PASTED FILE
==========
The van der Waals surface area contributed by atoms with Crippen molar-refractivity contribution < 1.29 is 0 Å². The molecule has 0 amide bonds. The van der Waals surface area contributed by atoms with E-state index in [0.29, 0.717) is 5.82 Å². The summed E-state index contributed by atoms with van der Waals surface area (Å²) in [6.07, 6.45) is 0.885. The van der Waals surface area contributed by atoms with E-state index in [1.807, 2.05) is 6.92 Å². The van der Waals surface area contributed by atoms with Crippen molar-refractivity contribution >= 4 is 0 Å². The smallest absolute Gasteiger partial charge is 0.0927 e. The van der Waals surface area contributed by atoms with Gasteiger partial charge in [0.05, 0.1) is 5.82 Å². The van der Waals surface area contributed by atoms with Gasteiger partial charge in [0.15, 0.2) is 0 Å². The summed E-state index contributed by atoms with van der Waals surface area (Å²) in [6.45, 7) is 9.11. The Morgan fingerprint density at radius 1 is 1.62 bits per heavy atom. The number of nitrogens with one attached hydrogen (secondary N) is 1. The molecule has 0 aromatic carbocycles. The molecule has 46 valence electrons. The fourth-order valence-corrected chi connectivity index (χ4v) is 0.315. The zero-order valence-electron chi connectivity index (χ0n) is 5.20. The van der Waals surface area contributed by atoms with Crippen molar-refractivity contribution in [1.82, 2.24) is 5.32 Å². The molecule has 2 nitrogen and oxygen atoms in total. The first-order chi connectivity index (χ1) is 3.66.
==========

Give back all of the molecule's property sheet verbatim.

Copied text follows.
The van der Waals surface area contributed by atoms with Crippen molar-refractivity contribution < 1.29 is 0 Å². The molecule has 0 amide bonds. The van der Waals surface area contributed by atoms with E-state index in [0.29, 0.717) is 5.82 Å². The summed E-state index contributed by atoms with van der Waals surface area (Å²) in [6.07, 6.45) is 0.885. The van der Waals surface area contributed by atoms with E-state index in [1.807, 2.05) is 6.92 Å². The van der Waals surface area contributed by atoms with Crippen molar-refractivity contribution >= 4 is 0 Å². The smallest absolute Gasteiger partial charge is 0.0927 e. The van der Waals surface area contributed by atoms with Gasteiger partial charge in [0.05, 0.1) is 5.82 Å². The van der Waals surface area contributed by atoms with Gasteiger partial charge in [0.15, 0.2) is 0 Å². The summed E-state index contributed by atoms with van der Waals surface area (Å²) in [6.45, 7) is 9.11. The Morgan fingerprint density at radius 1 is 1.62 bits per heavy atom. The number of nitrogens with one attached hydrogen (secondary N) is 1. The molecule has 0 aromatic carbocycles. The molecule has 46 valence electrons. The fourth-order valence-corrected chi connectivity index (χ4v) is 0.315. The zero-order valence-electron chi connectivity index (χ0n) is 5.20. The van der Waals surface area contributed by atoms with Crippen molar-refractivity contribution in [1.82, 2.24) is 5.32 Å². The molecule has 2 nitrogen and oxygen atoms in total. The first-order chi connectivity index (χ1) is 3.66.